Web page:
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Tanacetum (tan-uh-SEE-tum)

Common Name:  Painted daisy, tansy

Light:  - Full sun to part shade

Soil:  Average to loamy, well-drained

Moisture:  Average in summer, slightly dry in winter

Blooms:  Summer

Zones:  (3) 4 - 7 (8)


Tanacetum c. 'Robinson's Red'

Tanacetum v. 'Isla Gold'

Tanacetum Description and Cultural Information

The genus Chrysanthemum was separated into several unique genus in 1961 so what used to be referenced as Chyrsanthemum coccineus (and sometimes as Pyrethrum) is correctly identified as Tanacetum coccineus. Although it has switched back and forth over the years, today the correct genus for different plants that used to be classified as Chrysanthemum are:

Dendranthema - garden mums
Leucanthemum - oxeye daisies, shasta daisies
Tanacetum - feverfew, painted daisies, tansy

Tanacetum coccineum, painted daisy, pyrethrum. (24 - 30") Painted daisies have ferny foliage and red, rose, or pale-pink, single or double flowers in early summer. They make excellent cut flowers and are great in floral arrangements. Zones 3 - 7.

Tanacetum parthenium, feverfew. (24") Feverfew is a popular, old-fashioned perennial with lush, aromatic foliage and profuse, single white flowers from summer to fall. Plants self sow profusely. Zones 4 - 8.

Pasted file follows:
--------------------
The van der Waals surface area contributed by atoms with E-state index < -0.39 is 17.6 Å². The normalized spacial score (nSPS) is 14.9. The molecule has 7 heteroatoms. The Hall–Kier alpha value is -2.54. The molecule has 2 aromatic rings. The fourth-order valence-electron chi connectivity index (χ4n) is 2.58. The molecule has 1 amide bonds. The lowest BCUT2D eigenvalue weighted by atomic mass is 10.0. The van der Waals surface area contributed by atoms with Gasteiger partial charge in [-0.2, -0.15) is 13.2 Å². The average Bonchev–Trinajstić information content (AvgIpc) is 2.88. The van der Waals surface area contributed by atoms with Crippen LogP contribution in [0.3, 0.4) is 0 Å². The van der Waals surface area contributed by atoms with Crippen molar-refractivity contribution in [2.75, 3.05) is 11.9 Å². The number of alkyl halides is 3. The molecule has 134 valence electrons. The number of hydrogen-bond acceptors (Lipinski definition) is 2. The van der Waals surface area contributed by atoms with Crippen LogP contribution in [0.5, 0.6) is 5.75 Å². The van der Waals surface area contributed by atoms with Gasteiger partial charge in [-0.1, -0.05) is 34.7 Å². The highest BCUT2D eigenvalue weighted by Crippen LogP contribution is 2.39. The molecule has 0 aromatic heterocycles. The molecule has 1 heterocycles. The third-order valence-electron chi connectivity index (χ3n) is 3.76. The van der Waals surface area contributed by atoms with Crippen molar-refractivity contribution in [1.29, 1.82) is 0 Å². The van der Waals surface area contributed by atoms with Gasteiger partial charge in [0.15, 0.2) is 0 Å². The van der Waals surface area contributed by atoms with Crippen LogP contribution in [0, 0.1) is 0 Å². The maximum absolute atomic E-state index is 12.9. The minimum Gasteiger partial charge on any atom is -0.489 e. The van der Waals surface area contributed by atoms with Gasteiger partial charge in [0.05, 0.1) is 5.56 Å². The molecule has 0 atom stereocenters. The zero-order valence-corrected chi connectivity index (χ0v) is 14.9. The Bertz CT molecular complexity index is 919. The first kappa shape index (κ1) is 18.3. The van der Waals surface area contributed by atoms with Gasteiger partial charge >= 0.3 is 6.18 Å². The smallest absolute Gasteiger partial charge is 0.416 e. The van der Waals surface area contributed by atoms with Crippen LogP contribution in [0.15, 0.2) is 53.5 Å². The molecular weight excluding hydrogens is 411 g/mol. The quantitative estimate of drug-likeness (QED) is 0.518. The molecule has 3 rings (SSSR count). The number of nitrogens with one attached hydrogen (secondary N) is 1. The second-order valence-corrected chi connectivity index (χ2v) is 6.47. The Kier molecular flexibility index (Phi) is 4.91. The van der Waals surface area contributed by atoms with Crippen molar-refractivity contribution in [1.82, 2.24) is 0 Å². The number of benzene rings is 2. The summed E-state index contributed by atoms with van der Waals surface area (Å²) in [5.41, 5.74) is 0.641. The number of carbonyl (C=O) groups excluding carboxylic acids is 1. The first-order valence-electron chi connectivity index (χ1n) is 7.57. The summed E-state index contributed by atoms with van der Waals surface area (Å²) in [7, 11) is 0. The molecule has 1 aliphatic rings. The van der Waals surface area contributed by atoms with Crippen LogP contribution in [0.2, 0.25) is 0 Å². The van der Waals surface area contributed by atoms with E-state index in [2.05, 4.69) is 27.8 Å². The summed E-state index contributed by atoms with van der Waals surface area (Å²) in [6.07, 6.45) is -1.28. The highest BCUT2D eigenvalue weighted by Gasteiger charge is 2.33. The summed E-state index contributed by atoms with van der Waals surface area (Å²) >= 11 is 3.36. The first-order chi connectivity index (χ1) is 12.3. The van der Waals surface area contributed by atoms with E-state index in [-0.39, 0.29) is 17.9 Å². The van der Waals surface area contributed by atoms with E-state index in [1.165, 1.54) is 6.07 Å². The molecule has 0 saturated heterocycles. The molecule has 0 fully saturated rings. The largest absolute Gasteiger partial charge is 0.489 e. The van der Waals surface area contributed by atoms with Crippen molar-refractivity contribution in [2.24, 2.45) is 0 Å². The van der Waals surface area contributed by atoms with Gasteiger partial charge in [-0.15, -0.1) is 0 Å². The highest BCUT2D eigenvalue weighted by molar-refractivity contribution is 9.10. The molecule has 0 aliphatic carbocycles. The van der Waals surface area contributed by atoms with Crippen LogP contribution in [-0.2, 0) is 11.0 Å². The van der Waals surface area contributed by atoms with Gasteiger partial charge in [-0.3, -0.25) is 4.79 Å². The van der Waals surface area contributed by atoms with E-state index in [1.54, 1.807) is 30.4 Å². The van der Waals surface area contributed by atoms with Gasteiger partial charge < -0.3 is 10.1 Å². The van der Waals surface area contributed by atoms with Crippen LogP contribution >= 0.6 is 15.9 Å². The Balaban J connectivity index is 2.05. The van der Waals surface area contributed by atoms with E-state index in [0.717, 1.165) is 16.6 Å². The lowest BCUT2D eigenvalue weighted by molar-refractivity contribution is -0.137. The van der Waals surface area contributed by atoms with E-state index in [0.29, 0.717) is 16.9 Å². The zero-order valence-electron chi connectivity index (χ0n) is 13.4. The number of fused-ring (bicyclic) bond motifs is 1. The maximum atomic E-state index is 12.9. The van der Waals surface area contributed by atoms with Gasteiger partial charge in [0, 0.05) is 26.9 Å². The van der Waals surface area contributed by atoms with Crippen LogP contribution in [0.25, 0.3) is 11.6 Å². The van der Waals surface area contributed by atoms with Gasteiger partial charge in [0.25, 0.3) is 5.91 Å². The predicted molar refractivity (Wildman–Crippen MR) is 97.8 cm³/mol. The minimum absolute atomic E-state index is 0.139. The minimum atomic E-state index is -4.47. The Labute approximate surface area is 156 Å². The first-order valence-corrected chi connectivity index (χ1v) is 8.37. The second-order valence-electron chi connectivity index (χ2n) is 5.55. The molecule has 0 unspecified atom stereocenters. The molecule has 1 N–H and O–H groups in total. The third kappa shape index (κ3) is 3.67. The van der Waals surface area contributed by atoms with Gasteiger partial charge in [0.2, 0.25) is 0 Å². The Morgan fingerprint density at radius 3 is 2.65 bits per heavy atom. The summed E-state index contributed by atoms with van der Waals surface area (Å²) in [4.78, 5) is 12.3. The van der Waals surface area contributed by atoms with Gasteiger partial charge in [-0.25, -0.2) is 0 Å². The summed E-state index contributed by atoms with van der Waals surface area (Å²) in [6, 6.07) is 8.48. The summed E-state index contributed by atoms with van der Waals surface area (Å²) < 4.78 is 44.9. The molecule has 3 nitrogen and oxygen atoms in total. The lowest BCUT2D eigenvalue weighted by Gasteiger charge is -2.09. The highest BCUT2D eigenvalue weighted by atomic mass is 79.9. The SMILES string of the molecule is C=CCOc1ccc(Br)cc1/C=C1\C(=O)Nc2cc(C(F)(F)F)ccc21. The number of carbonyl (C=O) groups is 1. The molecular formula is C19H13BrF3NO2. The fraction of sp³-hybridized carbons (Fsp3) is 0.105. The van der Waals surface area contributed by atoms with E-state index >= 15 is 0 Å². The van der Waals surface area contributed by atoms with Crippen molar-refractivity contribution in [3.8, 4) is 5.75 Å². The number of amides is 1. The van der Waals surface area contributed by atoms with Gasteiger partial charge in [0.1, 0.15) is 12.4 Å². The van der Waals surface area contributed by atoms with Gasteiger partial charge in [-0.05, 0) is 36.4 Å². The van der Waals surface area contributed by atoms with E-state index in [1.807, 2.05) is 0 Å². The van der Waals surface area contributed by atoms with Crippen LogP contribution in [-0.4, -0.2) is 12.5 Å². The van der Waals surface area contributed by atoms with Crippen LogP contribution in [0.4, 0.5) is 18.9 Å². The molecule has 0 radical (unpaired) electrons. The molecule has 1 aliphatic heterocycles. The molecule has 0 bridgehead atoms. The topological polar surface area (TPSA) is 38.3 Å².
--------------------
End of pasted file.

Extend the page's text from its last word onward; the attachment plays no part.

Tanacetum vulgare, tansy. (3 - 4') Dense spreading, fern-like foliage is topped with yellow flowers for a long time in summer. Be careful, this is a rapid spreader. 'Isla Gold' is a chartreuse to yellow leaf variety. Zones 4 - 8.

How to Grow:  Painted daisies prefer rich, moist but well-drained soil in full sun to part shade. They can be propagated by division however if you need extra plants, self-sown seedlings are very common. Tansy grows in average to rich, well-drained soil in full sun to part sun but because it can spread quite agressively it is best to plant Tanacetum vulgare is relatively poor soil to slow it down.

Landscape uses:  Combine early flowering painted daisies with poppies, peonies, Iris, and lupines. Plant tansy at the back of the border in an area where it can be contained and combine it with strong, sturdy, summer blooming plants such as Echinacea, Rudbeckia, and daylilies.

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